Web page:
REUTERS/Kevin Lamarque

Lawrence H. Summers, the Charles W. Eliot university professor at Harvard, is a former treasury secretary and director of the National Economic Council in the White House. He is writing occasional posts, to be featured on Wonkblog, about issues of national and international economics and policymaking.

My friends Mike Spence and Kevin Warsh, writing in the Wall Street Journal on Wednesday, have produced what seems to me the single most confused analysis of U.S. monetary policy that I have read this year. Unless I am missing something -- which is certainly possible -- they make a variety of assertions that are usually exposed as fallacy in introductory economics classes. (Brad DeLong has expressed related views).

My problem is not with their policy conclusion, though I do not share their highly negative view of quantitative easing (QE). There are many harshly critical analyses of QE, such as those of Martin Feldstein, which are entirely coherent and consistent with the macroeconomics of the last 50 years. My differences are based on judgements about empirical magnitudes and relative risks -- not questions of basic logic.

Spence and Warsh do not focus on the inflation risks, financial stability risks or distributional risks from overly expansionary monetary policy. Instead, they assert a proposition that I have not encountered in 40 years as a professional economist: that overly easy monetary policy reduces business investment. Indeed, they blame the weakness of business investment during the current recovery on the Fed.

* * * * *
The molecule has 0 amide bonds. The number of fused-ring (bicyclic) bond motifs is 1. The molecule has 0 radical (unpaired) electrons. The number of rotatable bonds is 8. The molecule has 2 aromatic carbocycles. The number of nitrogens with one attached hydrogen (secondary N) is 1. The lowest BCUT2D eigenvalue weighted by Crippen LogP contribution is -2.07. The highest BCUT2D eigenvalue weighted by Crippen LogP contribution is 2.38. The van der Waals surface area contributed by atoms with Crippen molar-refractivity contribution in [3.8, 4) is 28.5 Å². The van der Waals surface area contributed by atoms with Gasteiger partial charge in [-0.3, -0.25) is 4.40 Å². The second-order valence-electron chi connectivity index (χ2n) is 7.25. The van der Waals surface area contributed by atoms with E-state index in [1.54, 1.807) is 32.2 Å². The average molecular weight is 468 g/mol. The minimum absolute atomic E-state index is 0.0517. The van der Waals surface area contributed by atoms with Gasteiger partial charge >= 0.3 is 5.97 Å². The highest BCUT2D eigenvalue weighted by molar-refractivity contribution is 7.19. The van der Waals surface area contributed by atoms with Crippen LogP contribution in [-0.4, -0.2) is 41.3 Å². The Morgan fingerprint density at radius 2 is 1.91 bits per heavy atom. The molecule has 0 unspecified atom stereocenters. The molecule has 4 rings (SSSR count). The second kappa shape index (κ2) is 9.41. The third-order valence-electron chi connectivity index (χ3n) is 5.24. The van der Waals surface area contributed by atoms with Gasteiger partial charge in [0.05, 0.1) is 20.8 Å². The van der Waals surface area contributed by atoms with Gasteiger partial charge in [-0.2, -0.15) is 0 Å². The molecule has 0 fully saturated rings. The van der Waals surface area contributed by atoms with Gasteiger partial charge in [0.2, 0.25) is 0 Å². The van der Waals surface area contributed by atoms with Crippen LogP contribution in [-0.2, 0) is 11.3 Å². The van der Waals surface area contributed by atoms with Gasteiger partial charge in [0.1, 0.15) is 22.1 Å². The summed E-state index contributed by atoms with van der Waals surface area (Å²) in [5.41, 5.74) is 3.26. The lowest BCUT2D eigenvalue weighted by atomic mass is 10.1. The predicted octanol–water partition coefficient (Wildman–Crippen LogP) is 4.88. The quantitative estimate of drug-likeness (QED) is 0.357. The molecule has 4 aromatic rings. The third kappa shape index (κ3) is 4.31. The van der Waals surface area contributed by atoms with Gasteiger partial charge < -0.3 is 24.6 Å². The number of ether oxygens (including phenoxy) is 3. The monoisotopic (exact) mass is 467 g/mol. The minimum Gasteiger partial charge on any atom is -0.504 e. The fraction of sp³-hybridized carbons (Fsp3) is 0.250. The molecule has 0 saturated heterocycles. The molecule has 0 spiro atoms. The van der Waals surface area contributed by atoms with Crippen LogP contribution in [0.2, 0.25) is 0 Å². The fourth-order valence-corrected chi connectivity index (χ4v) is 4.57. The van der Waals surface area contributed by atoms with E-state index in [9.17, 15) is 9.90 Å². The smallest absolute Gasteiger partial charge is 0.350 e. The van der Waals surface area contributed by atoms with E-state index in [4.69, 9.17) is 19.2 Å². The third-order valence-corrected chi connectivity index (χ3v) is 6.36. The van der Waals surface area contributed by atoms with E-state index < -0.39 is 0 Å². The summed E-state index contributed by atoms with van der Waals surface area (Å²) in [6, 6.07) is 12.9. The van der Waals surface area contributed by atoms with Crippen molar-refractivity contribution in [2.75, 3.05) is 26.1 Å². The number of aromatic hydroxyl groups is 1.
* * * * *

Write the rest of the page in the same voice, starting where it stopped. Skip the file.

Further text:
This line of argument is to say the least surprising.

Every major macroeconomics textbook -- whether Keynesian monetarist or classical in orientation -- teaches students that investment increases as real interest rates decline. This is motivated in a variety of quite compelling ways. It is noted that lower rates raise the present value of the returns from investment and so make them more attractive. It is observed that lower rates mean lower borrowing costs or lower costs of drawing-down liquid asset holdings, making the purchase of capital goods more attractive. For these reasons, millions of students have been taught that Hicks famous IS curve slopes downward. Hundreds of empirical studies have found that investment responds to capital cost as theory predicts, though the magnitude is open to debate.

What arguments do Spence and Warsh offer for their heterodox conclusion? They note rightly that monetary policy has been easy and investment has been weak in the current recovery. This is a little like discovering a positive correlation between oncologists and cancer and asserting that this proves oncologists cause cancer. One would expect in a weak recovery that investment would be weak and monetary policy easy. Correlation does not prove causation.

They then argue that low rates somehow promote corporate stock buybacks, and this is an alternative to real new investment. I confess that I cannot follow the logic here. I would have supposed that the choice between real investments and share repurchases would depend on their relative price. If, as Spence and Warsh assert, QE has raised stock prices, this should tilt the balance toward real investment.

Likewise, I would have thought that by making the return to holding cash less attractive, easy money would tend to drive firms into making real investments. And, for the many firms that do not have huge hoards, it would bring down borrowing costs.

Perhaps Spence and Warsh are on to something that I am missing. I'm curious whether they can point to any peer reviewed economic research, or indeed any statistical work, that backs up their views. I am certainly open to any new evidence or new argument after all that has happened in recent years that easy money reduces business investment. And there is plenty of room for debate over policy.

For now, though, I would put the Spence-Warsh doctrine that easy money reduces investment in a class of propositions backed by neither logic nor evidence.